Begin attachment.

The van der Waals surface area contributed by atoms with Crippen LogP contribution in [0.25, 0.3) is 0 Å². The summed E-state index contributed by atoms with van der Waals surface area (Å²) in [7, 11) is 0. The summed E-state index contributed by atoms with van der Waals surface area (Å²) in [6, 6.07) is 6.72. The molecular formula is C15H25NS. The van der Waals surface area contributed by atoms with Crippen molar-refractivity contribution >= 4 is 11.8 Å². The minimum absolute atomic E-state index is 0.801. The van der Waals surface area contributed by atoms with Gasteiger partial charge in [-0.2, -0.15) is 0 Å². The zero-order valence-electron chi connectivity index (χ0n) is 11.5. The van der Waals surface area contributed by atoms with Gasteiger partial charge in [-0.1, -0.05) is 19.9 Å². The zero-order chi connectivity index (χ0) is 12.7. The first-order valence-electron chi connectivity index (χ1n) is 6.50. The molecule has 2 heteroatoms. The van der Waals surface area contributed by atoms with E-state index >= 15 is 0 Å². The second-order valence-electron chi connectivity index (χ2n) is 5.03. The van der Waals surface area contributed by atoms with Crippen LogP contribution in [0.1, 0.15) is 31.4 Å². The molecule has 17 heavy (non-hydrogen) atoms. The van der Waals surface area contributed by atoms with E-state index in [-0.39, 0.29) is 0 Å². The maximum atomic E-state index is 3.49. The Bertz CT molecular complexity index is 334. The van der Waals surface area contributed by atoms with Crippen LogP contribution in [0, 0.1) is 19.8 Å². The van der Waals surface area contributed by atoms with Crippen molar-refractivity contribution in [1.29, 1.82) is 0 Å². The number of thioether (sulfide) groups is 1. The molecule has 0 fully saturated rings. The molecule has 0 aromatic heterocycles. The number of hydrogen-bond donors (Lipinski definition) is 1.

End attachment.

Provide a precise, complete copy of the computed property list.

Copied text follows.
The van der Waals surface area contributed by atoms with Crippen LogP contribution in [0.25, 0.3) is 0 Å². The summed E-state index contributed by atoms with van der Waals surface area (Å²) in [7, 11) is 0. The summed E-state index contributed by atoms with van der Waals surface area (Å²) in [6, 6.07) is 6.72. The molecular formula is C15H25NS. The van der Waals surface area contributed by atoms with Crippen molar-refractivity contribution >= 4 is 11.8 Å². The minimum absolute atomic E-state index is 0.801. The van der Waals surface area contributed by atoms with Gasteiger partial charge in [-0.2, -0.15) is 0 Å². The zero-order valence-electron chi connectivity index (χ0n) is 11.5. The van der Waals surface area contributed by atoms with Gasteiger partial charge in [-0.1, -0.05) is 19.9 Å². The zero-order chi connectivity index (χ0) is 12.7. The first-order valence-electron chi connectivity index (χ1n) is 6.50. The molecule has 2 heteroatoms. The van der Waals surface area contributed by atoms with E-state index >= 15 is 0 Å². The second-order valence-electron chi connectivity index (χ2n) is 5.03. The van der Waals surface area contributed by atoms with Crippen LogP contribution in [0.1, 0.15) is 31.4 Å². The molecule has 17 heavy (non-hydrogen) atoms. The van der Waals surface area contributed by atoms with E-state index in [-0.39, 0.29) is 0 Å². The maximum atomic E-state index is 3.49. The Bertz CT molecular complexity index is 334. The van der Waals surface area contributed by atoms with Crippen LogP contribution in [0, 0.1) is 19.8 Å². The van der Waals surface area contributed by atoms with Crippen molar-refractivity contribution in [1.29, 1.82) is 0 Å². The number of thioether (sulfide) groups is 1. The molecule has 0 fully saturated rings. The molecule has 0 aromatic heterocycles. The number of hydrogen-bond donors (Lipinski definition) is 1.